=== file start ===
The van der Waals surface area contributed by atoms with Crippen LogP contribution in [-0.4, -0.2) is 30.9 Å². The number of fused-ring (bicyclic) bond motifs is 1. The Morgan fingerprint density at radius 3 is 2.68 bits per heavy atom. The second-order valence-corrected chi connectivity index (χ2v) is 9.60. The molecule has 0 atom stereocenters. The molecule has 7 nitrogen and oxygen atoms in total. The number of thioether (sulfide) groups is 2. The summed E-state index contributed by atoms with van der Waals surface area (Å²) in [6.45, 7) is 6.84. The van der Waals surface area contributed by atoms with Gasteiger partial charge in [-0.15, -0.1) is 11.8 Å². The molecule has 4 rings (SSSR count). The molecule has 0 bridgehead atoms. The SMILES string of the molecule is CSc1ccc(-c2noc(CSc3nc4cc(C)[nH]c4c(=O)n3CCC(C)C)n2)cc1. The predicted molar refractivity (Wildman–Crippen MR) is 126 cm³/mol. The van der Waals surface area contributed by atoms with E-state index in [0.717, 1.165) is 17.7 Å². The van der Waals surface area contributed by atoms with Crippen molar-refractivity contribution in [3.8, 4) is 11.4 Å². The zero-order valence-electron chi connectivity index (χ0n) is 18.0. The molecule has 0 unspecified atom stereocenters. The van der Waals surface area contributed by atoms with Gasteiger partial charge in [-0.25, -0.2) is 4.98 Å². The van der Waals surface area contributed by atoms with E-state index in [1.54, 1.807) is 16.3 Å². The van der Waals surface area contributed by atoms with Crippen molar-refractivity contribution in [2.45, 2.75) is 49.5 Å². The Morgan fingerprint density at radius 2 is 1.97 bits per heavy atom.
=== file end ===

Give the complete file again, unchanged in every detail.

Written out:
The van der Waals surface area contributed by atoms with Crippen LogP contribution in [-0.4, -0.2) is 30.9 Å². The number of fused-ring (bicyclic) bond motifs is 1. The Morgan fingerprint density at radius 3 is 2.68 bits per heavy atom. The second-order valence-corrected chi connectivity index (χ2v) is 9.60. The molecule has 0 atom stereocenters. The molecule has 7 nitrogen and oxygen atoms in total. The number of thioether (sulfide) groups is 2. The summed E-state index contributed by atoms with van der Waals surface area (Å²) in [6.45, 7) is 6.84. The van der Waals surface area contributed by atoms with Gasteiger partial charge in [-0.15, -0.1) is 11.8 Å². The molecule has 4 rings (SSSR count). The molecule has 0 bridgehead atoms. The SMILES string of the molecule is CSc1ccc(-c2noc(CSc3nc4cc(C)[nH]c4c(=O)n3CCC(C)C)n2)cc1. The predicted molar refractivity (Wildman–Crippen MR) is 126 cm³/mol. The van der Waals surface area contributed by atoms with E-state index in [0.717, 1.165) is 17.7 Å². The van der Waals surface area contributed by atoms with Crippen molar-refractivity contribution in [3.8, 4) is 11.4 Å². The zero-order valence-electron chi connectivity index (χ0n) is 18.0. The molecule has 0 unspecified atom stereocenters. The van der Waals surface area contributed by atoms with Gasteiger partial charge in [-0.25, -0.2) is 4.98 Å². The van der Waals surface area contributed by atoms with E-state index in [1.54, 1.807) is 16.3 Å². The van der Waals surface area contributed by atoms with Crippen molar-refractivity contribution in [2.45, 2.75) is 49.5 Å². The Morgan fingerprint density at radius 2 is 1.97 bits per heavy atom.